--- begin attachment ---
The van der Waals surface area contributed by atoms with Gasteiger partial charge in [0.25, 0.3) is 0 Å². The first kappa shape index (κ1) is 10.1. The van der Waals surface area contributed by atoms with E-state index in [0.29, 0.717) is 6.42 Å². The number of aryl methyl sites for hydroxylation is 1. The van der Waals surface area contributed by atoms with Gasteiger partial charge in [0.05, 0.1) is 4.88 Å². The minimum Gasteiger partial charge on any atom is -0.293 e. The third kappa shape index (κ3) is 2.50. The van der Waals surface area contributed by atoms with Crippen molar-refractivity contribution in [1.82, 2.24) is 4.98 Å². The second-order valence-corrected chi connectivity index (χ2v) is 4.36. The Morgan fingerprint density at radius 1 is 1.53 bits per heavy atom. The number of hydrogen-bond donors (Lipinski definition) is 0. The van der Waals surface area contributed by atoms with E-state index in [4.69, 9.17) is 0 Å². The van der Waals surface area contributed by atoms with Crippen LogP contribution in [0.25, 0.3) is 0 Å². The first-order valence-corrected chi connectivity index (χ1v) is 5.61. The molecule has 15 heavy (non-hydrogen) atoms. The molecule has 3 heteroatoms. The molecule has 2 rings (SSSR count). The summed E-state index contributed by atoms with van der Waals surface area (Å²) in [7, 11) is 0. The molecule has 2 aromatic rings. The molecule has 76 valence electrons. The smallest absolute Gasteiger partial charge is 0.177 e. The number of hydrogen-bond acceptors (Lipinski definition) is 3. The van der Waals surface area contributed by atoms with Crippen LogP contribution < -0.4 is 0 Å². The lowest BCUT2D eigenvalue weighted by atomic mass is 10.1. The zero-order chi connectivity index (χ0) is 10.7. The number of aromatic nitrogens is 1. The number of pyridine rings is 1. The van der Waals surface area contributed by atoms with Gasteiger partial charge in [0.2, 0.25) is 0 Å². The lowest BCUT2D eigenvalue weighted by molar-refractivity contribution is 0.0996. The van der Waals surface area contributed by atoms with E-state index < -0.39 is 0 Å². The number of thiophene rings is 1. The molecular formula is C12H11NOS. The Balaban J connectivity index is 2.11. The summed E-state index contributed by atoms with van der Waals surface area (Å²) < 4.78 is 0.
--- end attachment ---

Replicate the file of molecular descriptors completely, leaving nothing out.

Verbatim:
The van der Waals surface area contributed by atoms with Gasteiger partial charge in [0.25, 0.3) is 0 Å². The first kappa shape index (κ1) is 10.1. The van der Waals surface area contributed by atoms with E-state index in [0.29, 0.717) is 6.42 Å². The number of aryl methyl sites for hydroxylation is 1. The van der Waals surface area contributed by atoms with Gasteiger partial charge in [0.05, 0.1) is 4.88 Å². The minimum Gasteiger partial charge on any atom is -0.293 e. The third kappa shape index (κ3) is 2.50. The van der Waals surface area contributed by atoms with Crippen molar-refractivity contribution in [1.82, 2.24) is 4.98 Å². The second-order valence-corrected chi connectivity index (χ2v) is 4.36. The Morgan fingerprint density at radius 1 is 1.53 bits per heavy atom. The number of hydrogen-bond donors (Lipinski definition) is 0. The van der Waals surface area contributed by atoms with E-state index in [4.69, 9.17) is 0 Å². The van der Waals surface area contributed by atoms with Crippen LogP contribution in [0.25, 0.3) is 0 Å². The first-order valence-corrected chi connectivity index (χ1v) is 5.61. The molecule has 15 heavy (non-hydrogen) atoms. The molecule has 3 heteroatoms. The molecule has 2 rings (SSSR count). The summed E-state index contributed by atoms with van der Waals surface area (Å²) in [7, 11) is 0. The molecule has 2 aromatic rings. The molecule has 76 valence electrons. The smallest absolute Gasteiger partial charge is 0.177 e. The number of hydrogen-bond acceptors (Lipinski definition) is 3. The van der Waals surface area contributed by atoms with Crippen LogP contribution < -0.4 is 0 Å². The lowest BCUT2D eigenvalue weighted by atomic mass is 10.1. The zero-order chi connectivity index (χ0) is 10.7. The number of aromatic nitrogens is 1. The number of pyridine rings is 1. The van der Waals surface area contributed by atoms with Gasteiger partial charge in [0.2, 0.25) is 0 Å². The lowest BCUT2D eigenvalue weighted by molar-refractivity contribution is 0.0996. The van der Waals surface area contributed by atoms with E-state index < -0.39 is 0 Å². The number of thiophene rings is 1. The molecular formula is C12H11NOS. The Balaban J connectivity index is 2.11. The summed E-state index contributed by atoms with van der Waals surface area (Å²) < 4.78 is 0.